Just finished a Thanksgiving at my flat with Arab, Lebanese, Palestinian, Kurdish, American, and Norwegian guests. So much food! And so many different types – people brought what they knew how to cook, which included brinj (Kurdish), hummus (Lebanese), baniya (Palestinian), and Budweiser (American).
In order to be culturally ok with everyone, I only invited women, and I didn’t include any alcohol. I also made sure there was sweet tea and hummus, foods which would be familiarly Kurdish. And I was delighted when my friend Gwen called and asked if she could bring a few friends. Of course!
But when I opened the door, Gwen was accompanied by two American men holding six-packs of Bud and Efes.
I invited them in, of course. They discretely set the alcohol down by the door when they saw the Kurdish women, though! I pulled my friend Dashne into the kitchen and asked her what to do, and she said it was fine (kesha niya – no problem). The Kurdish women just put on their head scarves again (they took them off in the presence of women) and went about eating and chatting as usual. Phew. I guess I was overly concerned about tiptoeing around Kurdish customs. I mean, everyone there was respectful and funny, so no big offenses were committed. And if they were, they were forgiven.
I hosted my first Thanksgiving dinner! I feel so adult! Really, it’s fun to accomplish things like this, things which in the past I’ve considered done only by adults (or at least by people much more competent than I). But now, I’ve hosted a Thanksgiving (and for it, cleaned the apartment, borrowed tables and chairs, cooked all day, bought kitchen supplies and ingredients, and coordinated dishes). And I’m here, in Kurdistan, with a good job, making friends of all ages, and real responsibility. I feel like an adult.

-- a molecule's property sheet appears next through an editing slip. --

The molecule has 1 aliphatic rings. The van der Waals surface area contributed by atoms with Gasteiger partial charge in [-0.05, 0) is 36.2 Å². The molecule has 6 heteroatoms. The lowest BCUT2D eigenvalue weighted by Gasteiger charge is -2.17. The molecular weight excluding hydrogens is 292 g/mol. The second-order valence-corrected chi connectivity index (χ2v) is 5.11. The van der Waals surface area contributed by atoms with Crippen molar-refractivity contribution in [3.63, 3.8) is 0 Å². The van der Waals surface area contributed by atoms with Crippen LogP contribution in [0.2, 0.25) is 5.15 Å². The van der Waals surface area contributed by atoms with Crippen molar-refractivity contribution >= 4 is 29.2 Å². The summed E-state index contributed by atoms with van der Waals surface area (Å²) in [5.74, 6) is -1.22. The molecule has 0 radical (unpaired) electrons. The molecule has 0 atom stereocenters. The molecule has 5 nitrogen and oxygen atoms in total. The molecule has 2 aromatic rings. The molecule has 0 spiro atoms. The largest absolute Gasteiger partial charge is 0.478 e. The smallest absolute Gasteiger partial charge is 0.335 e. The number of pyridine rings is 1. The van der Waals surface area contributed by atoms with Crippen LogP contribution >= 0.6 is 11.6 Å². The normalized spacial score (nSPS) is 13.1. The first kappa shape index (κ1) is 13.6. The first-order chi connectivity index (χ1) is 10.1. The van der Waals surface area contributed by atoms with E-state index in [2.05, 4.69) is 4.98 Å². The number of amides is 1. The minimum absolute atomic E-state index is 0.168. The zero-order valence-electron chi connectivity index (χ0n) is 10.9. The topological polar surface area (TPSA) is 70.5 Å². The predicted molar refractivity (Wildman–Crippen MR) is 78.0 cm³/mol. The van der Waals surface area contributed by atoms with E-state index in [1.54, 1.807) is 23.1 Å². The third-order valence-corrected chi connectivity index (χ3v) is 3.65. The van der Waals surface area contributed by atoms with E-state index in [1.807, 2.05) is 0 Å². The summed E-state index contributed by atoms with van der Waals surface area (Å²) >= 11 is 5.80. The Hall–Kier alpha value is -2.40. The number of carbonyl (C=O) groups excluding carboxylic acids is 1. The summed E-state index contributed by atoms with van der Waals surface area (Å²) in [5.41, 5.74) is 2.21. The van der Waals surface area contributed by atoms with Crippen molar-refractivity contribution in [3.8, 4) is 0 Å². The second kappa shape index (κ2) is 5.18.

And – it’s fun! With my responsibility comes a lot more freedom than I’ve ever had. Granted, I have a lot less free time, but the time I do have is completely my own. I can travel, lounge around, or host a Thanksgiving dinner. I now have the resources and roots to do so.
I’m thankful for:
Challenges. (they show me how much I can handle).
Loved ones, all and sundry.
My 28 little monsters.
Starting from scratch.
Pomegranates. Lots and lots of pomegranates.
Hua benem: I hope that God doesn’t take this away (say this after a good meal)
Ser chao / shayninya: you’re welcome/it’s nothing.
Khosha: tasty (Kurdish)
Tayeb: tasty (Arabic)
Khoat legal: May God by with you (say to guests as they leave your home)